What does "local SEO" really mean?

Restaurants are the No. 1 topic when it comes to local search results—above other categories such as finance, auto parts, medical information, and real estate. Furthermore, according to Nielson, 95 percent of smartphone users search for restaurants, and those local searches drive foot traffic locally. In fact, 90 percent of mobile searchers convert within the day and 64 percent within one hour of their local search query.

For full-service restaurants, the key to gaining the attention of the millions of people who search for local restaurants daily is to implement a local search engine optimization (SEO) strategy. Local SEO is based on putting businesses in front of searchers at the moment they’re interesting in making a purchasing decision. For full-service restaurants, that means local SEO connects restaurants with hungry searchers at the moment they’re deciding where to eat that night. Restaurants that put this off will find themselves at a competitive disadvantage—according to SEMPCO, 95 percent of companies are increasing or maintaining their SEO budget in 2014.

Moving up in local search engine rankings can make a dramatic difference for full-service restaurants. Consumers predominantly click on the top four search results and then move on, according to Forrester Research, Inc. Restaurants need to rank near the top in order to truly increase traffic and sales. That’s where local SEO comes into play; it’s what helps restaurants move to where consumers can find them.

There are several factors that determine local search results, including directory syndication, local reviews, and on-page signals. On-page optimization is one of the biggest factors in local rankings, accounting for roughly 20 percent. It's also one of the most overlooked by marketers. In order to be successful and well-indexed by search engines, sites need to be optimized with detailed and accurate business contact and location information.

When it comes to breaking down locations online, there are three mains strategies restaurants tend to use, but two of them are flawed and can hurt local SEO efforts. Here is a breakdown of each method and its influence on search engine rankings:

1. iFrame Location Finders

One of the most common mistakes that businesses make with their on-page local SEO strategy is using a location finder that is housed inside of an iFrame.

One way to learn whether a business is using a location finder correctly is to look at the URL. If it stays the same regardless of the location that's clicked on, watch out—it’s not optimized for local SEO. Because every location is housed within a singular URL—instead of being broken out individually—search engines can't index the information correctly. Another issue with iFrames is that because of the limited screen real estate, the information about each location is usually incomplete, which hurts search visibility.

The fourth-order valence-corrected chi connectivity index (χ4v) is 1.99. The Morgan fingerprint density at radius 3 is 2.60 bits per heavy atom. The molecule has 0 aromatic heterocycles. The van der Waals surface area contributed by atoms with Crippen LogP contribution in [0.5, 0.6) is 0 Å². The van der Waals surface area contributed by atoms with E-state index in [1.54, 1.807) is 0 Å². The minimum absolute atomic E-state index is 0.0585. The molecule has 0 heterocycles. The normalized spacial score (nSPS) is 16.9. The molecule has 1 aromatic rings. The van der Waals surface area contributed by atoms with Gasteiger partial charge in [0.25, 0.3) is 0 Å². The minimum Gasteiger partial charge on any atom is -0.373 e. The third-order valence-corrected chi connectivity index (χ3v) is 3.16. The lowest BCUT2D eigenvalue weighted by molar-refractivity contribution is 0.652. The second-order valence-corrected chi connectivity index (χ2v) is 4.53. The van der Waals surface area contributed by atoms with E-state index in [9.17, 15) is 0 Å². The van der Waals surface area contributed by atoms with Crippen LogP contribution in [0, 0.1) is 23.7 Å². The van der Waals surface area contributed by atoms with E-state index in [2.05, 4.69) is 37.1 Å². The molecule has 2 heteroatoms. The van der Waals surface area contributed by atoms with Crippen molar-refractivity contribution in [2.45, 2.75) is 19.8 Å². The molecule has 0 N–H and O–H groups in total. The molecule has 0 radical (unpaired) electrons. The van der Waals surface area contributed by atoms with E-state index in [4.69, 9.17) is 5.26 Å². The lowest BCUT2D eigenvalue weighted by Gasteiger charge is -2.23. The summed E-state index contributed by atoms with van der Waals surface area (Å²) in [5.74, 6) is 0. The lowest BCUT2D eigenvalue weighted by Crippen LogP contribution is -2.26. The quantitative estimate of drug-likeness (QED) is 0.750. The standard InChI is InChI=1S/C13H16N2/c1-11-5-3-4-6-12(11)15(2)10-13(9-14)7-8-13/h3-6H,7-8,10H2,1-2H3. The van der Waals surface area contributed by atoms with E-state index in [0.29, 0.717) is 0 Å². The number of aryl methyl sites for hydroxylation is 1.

2. Location-Based Content Management Platforms

One step above using an iFrame—but still not fully optimized—is the practice of using a location-based content management platform.

These platforms can make it easy for users to search for locations, but because only the zip code changes in the URL, Google and other search engines can’t index each location separately. Even though the addresses are listed on the left side of the page, no individualized location landing page exists for any of them.

3. Dedicated Landing Pages Housed Under a Primary Domain

The best way to ensure search engines can fully index content is to create individual landing pages for each location. Below is the perfect example of how restaurants should organize their location data digitally to optimize for local SEO.

By have dedicated local pages—each with a unique URL—search results will be optimized, meaning searchers can find pertinent information easily and quickly. Each dedicated page includes the address, hours, a link to the menu, and even driving directions. When combined with paid advertising and social media marketing, restaurants will find a huge benefit to making available such detailed information about each of their locations.

Win With Local Search Optimization

Brands that invest in local SEO can measure its effects on search results and sales from hungry people looking for a local bit to eat. Remember each landing page should include the following:

  • Contact information that is accurate and consistent across all channels.

  • Detailed information including hours of operation, address, and phone numbers.

  • Structured data, which helps with search indexation.

By using dedicated landing pages that are optimized to the fullest, restaurants relying on local and repeat customers will have the best chance to increase revenue through improving their search engine rankings.

The opinions of contributors are their own. Publication of their writing does not imply endorsement by FSR magazine or Journalistic Inc.

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